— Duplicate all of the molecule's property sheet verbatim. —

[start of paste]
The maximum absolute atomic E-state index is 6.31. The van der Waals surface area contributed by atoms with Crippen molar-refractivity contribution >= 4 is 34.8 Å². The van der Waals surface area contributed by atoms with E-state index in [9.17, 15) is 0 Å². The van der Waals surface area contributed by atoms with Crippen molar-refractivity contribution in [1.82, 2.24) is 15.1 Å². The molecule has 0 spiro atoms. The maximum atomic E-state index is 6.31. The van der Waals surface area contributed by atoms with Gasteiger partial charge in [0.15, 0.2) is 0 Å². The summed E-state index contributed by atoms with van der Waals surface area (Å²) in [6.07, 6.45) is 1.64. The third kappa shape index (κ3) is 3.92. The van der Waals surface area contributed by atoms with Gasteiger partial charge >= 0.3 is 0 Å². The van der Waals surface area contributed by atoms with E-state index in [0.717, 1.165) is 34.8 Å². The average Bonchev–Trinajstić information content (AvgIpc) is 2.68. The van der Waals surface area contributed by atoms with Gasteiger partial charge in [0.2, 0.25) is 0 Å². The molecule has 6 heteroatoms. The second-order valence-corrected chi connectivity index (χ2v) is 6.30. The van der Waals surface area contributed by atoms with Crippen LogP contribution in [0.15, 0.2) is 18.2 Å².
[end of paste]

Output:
The maximum absolute atomic E-state index is 6.31. The van der Waals surface area contributed by atoms with Crippen molar-refractivity contribution >= 4 is 34.8 Å². The van der Waals surface area contributed by atoms with E-state index in [9.17, 15) is 0 Å². The van der Waals surface area contributed by atoms with Crippen molar-refractivity contribution in [1.82, 2.24) is 15.1 Å². The molecule has 0 spiro atoms. The maximum atomic E-state index is 6.31. The van der Waals surface area contributed by atoms with Gasteiger partial charge in [0.15, 0.2) is 0 Å². The summed E-state index contributed by atoms with van der Waals surface area (Å²) in [6.07, 6.45) is 1.64. The third kappa shape index (κ3) is 3.92. The van der Waals surface area contributed by atoms with Gasteiger partial charge >= 0.3 is 0 Å². The van der Waals surface area contributed by atoms with E-state index in [0.717, 1.165) is 34.8 Å². The average Bonchev–Trinajstić information content (AvgIpc) is 2.68. The van der Waals surface area contributed by atoms with Gasteiger partial charge in [0.2, 0.25) is 0 Å². The molecule has 6 heteroatoms. The second-order valence-corrected chi connectivity index (χ2v) is 6.30. The van der Waals surface area contributed by atoms with Crippen LogP contribution in [0.15, 0.2) is 18.2 Å².